8. Grammy Teacher

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    TEACHERGROUPIE, The only reason these children feel that way is because they are being singled out to such a degree that it makes them feel uncomfortable. I don't need to read a book to figure that out.
     
  9. TeacherGroupie

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    Grammy Teacher, I wish you'd read Tolan's book anyway (it's a novel, told from the point of view of several kids who are more gifted than I, but it rings very true with my experience).
     
  10. Grammy Teacher

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    Thanks for the suggestion. I am not denying that it is can be a hassle because I was one of those gifted and so are my children. I have always been against the program in the schools. We were not a part of it by choice.
     
  11. TeacherGroupie

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    It is as with anything else: some kids benefit from a program (if it's done right), some may do better without the same program; some programs are done right and some aren't. I'm of two minds, always: on the one hand, neat activities and opportunities do need to be available to ALL kids and not just reserved to the gifted kids; on the other hand, if some kids are ready for a range of them a whole lot earlier than others are, is it proper to make those kids wait? Not all schools handle that kind of diversity well; if they don't, a gifted program may well work better. And in some schools the gifted program is viewed as a sort of entitlement by parents of high socioeconomic status, and then the gifted program tends to be overcrowded and it doesn't serve the population it was supposed to serve. (And it tends to produce the sort of brainier-than-thou attitudes that set my teeth on edge: there is NO excuse to use one's intelligence to bludgeon or shame another human being!)
     
  12. Grammy Teacher

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    I agree with you. That is why I have choosen not to participate in ours.
     
  13. deko9

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    Sep 27, 2005

    quick

    A quick thought. I had several paragraphs typed up and my computer froze.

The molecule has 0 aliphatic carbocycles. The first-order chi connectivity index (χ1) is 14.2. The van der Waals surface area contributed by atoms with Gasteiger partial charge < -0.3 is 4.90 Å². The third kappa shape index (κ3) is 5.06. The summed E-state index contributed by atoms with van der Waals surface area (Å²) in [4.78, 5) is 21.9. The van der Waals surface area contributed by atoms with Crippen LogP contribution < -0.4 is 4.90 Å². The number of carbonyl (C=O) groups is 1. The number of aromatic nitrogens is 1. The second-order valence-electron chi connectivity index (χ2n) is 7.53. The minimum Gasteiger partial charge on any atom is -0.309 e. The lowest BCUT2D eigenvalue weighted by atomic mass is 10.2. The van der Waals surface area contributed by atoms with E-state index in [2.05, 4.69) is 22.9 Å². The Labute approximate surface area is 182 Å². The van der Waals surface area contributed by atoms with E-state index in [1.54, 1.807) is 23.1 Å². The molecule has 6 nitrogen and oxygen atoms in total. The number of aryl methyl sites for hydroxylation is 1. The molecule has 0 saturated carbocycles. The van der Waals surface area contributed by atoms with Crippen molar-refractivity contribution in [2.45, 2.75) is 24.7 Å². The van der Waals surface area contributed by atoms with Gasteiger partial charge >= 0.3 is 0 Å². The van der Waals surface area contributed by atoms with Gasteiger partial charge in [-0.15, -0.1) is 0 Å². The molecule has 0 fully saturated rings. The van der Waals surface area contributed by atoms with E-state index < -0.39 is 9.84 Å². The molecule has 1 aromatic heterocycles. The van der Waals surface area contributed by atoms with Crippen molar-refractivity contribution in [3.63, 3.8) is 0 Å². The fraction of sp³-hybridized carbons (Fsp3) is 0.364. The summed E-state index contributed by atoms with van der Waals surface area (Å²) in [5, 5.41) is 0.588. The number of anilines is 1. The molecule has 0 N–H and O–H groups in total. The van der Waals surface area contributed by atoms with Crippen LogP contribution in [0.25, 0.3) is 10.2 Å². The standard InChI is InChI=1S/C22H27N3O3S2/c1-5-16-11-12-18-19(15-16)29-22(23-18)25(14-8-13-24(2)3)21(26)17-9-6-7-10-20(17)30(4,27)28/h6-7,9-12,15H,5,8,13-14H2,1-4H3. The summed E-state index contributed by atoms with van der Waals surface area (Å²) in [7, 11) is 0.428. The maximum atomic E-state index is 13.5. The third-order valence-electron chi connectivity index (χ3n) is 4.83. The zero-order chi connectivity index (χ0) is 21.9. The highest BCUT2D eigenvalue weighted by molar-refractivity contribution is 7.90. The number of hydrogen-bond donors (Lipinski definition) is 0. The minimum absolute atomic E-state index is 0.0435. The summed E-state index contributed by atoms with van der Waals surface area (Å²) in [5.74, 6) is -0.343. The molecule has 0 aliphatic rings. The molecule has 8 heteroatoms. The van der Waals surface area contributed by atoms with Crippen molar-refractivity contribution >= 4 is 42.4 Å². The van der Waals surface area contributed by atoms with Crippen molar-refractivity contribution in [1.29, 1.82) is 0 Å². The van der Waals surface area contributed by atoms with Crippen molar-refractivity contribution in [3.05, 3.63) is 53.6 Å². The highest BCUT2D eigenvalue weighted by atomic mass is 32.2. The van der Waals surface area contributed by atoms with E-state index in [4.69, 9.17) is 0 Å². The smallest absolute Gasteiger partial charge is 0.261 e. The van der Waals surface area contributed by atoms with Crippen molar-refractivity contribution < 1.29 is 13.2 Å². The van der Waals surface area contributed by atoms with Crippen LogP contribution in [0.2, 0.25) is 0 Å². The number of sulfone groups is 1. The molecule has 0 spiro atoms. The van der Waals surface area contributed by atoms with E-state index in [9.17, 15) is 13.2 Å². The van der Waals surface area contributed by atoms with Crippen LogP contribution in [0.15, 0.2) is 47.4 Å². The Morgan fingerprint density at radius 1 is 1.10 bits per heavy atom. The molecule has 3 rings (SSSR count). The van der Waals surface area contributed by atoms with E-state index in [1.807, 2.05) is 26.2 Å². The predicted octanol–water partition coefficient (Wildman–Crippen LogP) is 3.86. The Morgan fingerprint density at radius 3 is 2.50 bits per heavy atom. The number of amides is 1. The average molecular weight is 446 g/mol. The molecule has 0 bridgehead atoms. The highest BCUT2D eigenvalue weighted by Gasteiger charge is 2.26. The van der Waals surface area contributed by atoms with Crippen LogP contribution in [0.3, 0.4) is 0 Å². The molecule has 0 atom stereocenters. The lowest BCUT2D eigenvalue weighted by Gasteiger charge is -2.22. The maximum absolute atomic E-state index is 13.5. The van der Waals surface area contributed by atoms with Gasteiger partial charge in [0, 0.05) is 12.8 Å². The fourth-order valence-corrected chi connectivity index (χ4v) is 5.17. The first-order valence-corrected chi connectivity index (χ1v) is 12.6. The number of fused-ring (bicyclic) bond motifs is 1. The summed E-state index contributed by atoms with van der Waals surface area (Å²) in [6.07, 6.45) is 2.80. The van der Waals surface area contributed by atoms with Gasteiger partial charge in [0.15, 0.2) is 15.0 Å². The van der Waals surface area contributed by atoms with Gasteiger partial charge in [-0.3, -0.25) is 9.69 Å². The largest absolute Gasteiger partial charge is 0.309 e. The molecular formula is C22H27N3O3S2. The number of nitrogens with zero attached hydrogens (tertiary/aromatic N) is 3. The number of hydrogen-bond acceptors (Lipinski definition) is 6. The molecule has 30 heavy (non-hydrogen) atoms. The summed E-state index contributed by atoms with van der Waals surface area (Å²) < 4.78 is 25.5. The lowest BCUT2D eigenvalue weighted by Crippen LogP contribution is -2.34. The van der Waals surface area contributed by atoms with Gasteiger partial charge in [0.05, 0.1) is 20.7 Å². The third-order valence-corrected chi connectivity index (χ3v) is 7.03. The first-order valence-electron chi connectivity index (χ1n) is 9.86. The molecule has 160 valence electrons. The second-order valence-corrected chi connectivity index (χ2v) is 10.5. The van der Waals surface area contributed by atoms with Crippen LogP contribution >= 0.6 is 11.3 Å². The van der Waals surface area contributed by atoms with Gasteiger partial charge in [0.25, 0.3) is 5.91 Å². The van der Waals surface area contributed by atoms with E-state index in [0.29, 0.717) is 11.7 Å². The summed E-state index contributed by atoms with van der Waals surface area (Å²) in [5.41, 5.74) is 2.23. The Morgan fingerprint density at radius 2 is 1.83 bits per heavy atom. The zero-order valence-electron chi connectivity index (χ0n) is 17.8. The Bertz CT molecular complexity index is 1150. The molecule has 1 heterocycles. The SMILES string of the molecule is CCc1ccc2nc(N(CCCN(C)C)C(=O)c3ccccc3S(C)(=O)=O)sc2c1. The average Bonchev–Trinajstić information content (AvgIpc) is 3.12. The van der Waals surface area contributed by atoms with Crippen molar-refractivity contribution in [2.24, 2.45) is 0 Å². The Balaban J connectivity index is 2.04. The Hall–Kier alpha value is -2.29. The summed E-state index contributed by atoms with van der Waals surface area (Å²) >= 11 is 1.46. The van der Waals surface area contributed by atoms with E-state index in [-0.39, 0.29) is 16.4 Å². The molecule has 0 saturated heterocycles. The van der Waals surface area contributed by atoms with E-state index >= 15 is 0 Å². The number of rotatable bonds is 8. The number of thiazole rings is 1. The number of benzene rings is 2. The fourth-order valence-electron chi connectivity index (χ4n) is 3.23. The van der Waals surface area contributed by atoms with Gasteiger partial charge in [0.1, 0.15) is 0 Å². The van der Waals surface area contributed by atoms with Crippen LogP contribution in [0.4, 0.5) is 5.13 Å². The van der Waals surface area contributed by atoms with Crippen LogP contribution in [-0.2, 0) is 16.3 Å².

Unfortunately we live in a societ that doesn't celebrate the gifted kids. Being average is what everyone is striving for. Other societies revel their gifted individuals. GOD forbid we become an elite society. These gfted kids are going to be our future leaders, scientists, and Nobel Prize winners. They need to be given every advantage possible. After serving several gifted kids in my classroom over the years and working towards a higher education in gifted, I have read so much research that the general public just doesn't know- or want to know. If this popu;ation of students aren't recognized as special needs they will not work up to theri potential. For the most part the gifted students that I have worked with are not "Stuck-up" or snobbish, and if I do hear comments I set them straight immediately. Some of these higher IQ kids just don't know how to work in society and these pullout classes help them recognize they aren't alone and help to deal. I know their are some pretty bad programs out there, but if a child needs to be challenged and needs guidance, we as teacher aren't just obligated to help the ld/bd kids get special help we need to help the gifted too. And forget about NCLB don't even get me started at how all the gifted get completely left behind with that piece of legislation! Popular belief has us all believing that gifted kids will get it on theri own, abd they'll be just fine. THEY WON'T and they need to have advocates too. Thnaks for letting me rant, this is a subject close to my heart and I want these kids to succeed, and they have as mch potential, if not more to fail/drop-out as any other kid in our rooms. I hope everyone who reads this looks at these kids as special needs kids too.